Chatham House buckles to pressure, revises landmark kleptocracy report

Oliver Bullough



In the George Orwell novel 1984, Winston Smith’s job is to rewrite articles from old newspapers to make sure that political predictions came true and inconvenient “unpersons” no longer feature, before destroying the old versions. He starts to doubt the truth of what he’s reading when he sees a forgotten scrap of paper, which clearly proves that three supposed criminals had been innocent.

I occasionally wonder if there isn’t a vague parallel between his job and the work done by defamation lawyers who craft versions of the truth that are acceptable to their rich clients, thereby erasing what was previously considered to be true. It would be fun to demonstrate this by having an entire bookcase of the different editions of Catherine Belton’s Putin’s People, each one subtly different to the last, each one affected by a different wealthy person’s representative.

We now have a new demonstration of the power of the memory hole. You might think you remember a reference to Dmitry Leus in this ground-breaking report from British think tank Chatham House (called the U.K.’s Kleptocracy Problem), which was published in December 2021, but your memory is tricking you. Look for yourself, he’s not mentioned once. Oceania had always been at war with Eastasia.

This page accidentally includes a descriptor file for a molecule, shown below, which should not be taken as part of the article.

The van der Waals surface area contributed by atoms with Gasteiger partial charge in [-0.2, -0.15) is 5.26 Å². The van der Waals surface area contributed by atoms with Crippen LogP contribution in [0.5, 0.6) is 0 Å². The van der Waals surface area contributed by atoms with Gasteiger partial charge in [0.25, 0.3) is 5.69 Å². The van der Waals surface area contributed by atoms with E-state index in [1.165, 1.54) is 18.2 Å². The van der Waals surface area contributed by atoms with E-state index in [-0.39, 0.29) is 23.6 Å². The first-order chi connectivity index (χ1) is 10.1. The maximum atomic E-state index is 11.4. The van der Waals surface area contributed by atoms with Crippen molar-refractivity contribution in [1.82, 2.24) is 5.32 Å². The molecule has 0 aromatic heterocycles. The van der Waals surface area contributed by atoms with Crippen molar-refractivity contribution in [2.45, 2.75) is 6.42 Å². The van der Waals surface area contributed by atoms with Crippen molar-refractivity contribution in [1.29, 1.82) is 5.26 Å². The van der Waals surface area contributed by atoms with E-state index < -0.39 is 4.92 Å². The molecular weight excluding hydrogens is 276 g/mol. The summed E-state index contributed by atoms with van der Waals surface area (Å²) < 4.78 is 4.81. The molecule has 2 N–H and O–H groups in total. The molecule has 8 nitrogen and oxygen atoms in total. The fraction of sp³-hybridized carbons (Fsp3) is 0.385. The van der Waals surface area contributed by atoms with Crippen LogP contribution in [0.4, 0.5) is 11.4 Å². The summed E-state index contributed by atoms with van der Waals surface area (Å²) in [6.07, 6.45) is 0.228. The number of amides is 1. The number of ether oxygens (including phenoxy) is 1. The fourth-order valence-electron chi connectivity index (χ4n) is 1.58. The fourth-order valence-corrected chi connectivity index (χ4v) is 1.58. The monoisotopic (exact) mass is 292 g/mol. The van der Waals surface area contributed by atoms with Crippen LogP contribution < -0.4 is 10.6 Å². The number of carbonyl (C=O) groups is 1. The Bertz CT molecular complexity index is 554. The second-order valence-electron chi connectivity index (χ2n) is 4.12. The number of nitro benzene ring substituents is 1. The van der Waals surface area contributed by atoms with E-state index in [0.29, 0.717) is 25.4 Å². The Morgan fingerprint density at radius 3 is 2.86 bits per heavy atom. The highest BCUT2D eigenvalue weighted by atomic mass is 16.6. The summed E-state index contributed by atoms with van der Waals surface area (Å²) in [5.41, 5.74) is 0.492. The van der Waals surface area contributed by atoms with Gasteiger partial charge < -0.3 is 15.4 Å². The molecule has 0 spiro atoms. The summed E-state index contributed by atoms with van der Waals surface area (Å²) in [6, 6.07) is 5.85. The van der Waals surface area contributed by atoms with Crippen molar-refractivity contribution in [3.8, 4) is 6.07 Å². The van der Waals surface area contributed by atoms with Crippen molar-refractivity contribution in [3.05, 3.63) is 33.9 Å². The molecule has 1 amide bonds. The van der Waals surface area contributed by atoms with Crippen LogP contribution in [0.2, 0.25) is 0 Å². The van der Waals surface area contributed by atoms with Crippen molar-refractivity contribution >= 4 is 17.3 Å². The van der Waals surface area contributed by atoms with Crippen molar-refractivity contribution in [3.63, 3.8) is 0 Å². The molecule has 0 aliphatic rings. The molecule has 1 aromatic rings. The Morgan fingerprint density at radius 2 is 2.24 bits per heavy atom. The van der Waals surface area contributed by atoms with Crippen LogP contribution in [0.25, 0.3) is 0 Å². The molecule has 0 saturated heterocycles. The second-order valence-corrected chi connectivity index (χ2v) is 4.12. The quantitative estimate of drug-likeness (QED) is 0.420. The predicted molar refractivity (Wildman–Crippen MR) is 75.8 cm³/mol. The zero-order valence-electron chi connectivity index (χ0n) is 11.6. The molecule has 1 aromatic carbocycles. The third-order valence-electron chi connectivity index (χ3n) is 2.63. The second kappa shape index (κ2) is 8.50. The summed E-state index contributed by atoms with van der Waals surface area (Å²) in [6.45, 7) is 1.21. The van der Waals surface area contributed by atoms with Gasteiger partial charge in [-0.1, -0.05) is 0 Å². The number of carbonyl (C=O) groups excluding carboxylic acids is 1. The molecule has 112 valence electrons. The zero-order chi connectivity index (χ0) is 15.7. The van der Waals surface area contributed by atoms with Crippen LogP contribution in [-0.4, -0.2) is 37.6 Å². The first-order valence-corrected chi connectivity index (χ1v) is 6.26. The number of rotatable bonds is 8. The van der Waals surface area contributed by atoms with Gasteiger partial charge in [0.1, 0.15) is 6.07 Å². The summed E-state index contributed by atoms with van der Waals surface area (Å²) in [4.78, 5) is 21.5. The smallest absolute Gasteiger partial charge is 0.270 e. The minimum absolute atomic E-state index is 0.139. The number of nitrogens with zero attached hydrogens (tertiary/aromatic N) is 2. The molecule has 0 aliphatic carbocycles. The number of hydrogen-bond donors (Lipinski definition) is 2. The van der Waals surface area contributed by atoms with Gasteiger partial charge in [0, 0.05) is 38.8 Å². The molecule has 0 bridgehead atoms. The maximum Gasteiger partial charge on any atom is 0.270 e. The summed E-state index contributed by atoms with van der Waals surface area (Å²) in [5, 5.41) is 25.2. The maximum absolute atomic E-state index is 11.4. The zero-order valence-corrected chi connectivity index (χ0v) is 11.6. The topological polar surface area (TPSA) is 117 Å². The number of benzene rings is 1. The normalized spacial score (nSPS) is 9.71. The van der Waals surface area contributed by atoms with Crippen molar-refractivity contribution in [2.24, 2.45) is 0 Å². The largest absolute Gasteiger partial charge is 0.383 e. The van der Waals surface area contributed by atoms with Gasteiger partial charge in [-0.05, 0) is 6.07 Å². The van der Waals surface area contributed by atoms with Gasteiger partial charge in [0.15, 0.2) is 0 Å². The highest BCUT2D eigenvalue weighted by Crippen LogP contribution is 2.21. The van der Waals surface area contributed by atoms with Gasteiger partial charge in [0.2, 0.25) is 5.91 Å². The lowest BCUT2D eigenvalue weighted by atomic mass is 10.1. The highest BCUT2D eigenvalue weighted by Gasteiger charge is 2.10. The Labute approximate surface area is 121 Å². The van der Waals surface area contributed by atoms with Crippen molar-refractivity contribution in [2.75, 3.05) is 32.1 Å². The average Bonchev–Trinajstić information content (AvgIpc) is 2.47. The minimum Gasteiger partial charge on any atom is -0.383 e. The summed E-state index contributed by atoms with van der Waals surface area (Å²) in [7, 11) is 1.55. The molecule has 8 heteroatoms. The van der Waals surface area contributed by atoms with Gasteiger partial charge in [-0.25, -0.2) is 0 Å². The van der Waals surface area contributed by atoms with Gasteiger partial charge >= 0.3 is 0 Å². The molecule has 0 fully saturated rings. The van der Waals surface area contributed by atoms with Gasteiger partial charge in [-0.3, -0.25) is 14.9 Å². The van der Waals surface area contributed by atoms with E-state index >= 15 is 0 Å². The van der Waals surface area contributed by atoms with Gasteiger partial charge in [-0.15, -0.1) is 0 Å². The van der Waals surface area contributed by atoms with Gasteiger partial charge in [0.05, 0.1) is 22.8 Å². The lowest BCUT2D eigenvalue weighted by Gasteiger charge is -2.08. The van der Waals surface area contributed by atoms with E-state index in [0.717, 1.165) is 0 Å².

Leus is a businessman of ex-Soviet origin who came to the U.K. in 2015, and has donated generously to a number of causes, including to the Conservative Party.

  • “The reality is that there was no justification for Mr. Leus’ inclusion in the report — he has never been any form of kleptocrat or oligarch and was in no way connected to the Kremlin. In fact quite the opposite. A substantial body of evidence shows that he was the target of a politically motivated conviction, and subsequent wrongful imprisonment, by the Russian authorities. In any event, by the time Mr. Leus came to the U.K., this conviction was expunged,” said a spokesperson for Leus in a statement.